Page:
domineering intelligence. How among the masses would one ever be able to
content the thirst for the mysterious? Leaving the _elite_ on one side,
would science suffice to pacify desire, lull suffering, and satisfy the
dream? And what would become of himself in the bankruptcy of that same
charity, which for three years had alone kept him erect by occupying his
every hour, and giving him the illusion of self-devotion, of being useful
to others? It seemed, all at once, as if the ground sank beneath him, and
he heard nothing save the cry of the masses, silent so long, but now
demanding justice, growling and threatening to take their share, which
was withheld from them by force and ruse. Nothing more, it seemed, could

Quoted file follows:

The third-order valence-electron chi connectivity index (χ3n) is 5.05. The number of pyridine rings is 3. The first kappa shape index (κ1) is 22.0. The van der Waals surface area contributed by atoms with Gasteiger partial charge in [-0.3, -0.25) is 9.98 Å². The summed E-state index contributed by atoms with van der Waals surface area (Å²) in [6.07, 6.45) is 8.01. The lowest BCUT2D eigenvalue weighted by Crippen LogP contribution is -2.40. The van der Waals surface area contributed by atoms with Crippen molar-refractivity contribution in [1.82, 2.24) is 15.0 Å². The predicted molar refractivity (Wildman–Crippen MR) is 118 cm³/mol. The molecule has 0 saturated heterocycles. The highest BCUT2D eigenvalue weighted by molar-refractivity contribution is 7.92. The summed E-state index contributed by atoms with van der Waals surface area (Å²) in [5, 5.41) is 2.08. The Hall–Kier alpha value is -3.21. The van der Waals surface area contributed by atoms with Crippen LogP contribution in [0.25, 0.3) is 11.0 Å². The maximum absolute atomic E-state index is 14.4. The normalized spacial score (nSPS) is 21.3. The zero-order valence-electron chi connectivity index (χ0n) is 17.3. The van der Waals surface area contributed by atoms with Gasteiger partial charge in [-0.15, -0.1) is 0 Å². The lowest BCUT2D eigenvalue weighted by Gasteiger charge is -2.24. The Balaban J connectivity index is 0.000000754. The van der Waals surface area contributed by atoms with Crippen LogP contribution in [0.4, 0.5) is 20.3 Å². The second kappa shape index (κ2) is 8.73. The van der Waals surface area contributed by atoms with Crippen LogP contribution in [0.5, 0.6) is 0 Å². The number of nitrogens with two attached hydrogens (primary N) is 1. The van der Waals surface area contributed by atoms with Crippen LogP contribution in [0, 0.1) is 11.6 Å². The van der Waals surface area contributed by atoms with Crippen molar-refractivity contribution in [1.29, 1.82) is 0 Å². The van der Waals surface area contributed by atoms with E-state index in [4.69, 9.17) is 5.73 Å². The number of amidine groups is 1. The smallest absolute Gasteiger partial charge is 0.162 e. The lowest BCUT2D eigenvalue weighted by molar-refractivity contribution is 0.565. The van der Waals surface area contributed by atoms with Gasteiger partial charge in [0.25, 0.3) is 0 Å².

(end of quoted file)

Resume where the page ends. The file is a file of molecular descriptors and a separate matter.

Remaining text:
delay the inevitable catastrophe, the fratricidal class warfare that
would sweep away the olden world, which was condemned to disappear
beneath the mountain of its crimes. Every hour with frightful sadness he
expected the collapse, Paris steeped in blood, Paris in flames. And his
horror of all violence froze him; he knew not where to seek the new
belief which might dissipate the peril. Fully conscious, though he was,
that the social and religious problems are but one, and are alone in
question in the dreadful daily labour of Paris, he was too deeply
troubled himself, too far removed from ordinary things by his position as
a priest, and too sorely rent by doubt and powerlessness to tell as yet
where might be truth, and health, and life. Ah! to be healthy and to
live, to content at last both heart and reason in the peace, the certain,
simply honest labour, which man has come to accomplish upon this earth!

The mass was finished, and Pierre descended from the altar, when the
weeping mother, near whom he passed, caught hold of a corner of the
chasuble with her trembling hands, and kissed it with wild fervour, as
one may kiss some relic of a saint from whom one expects salvation. She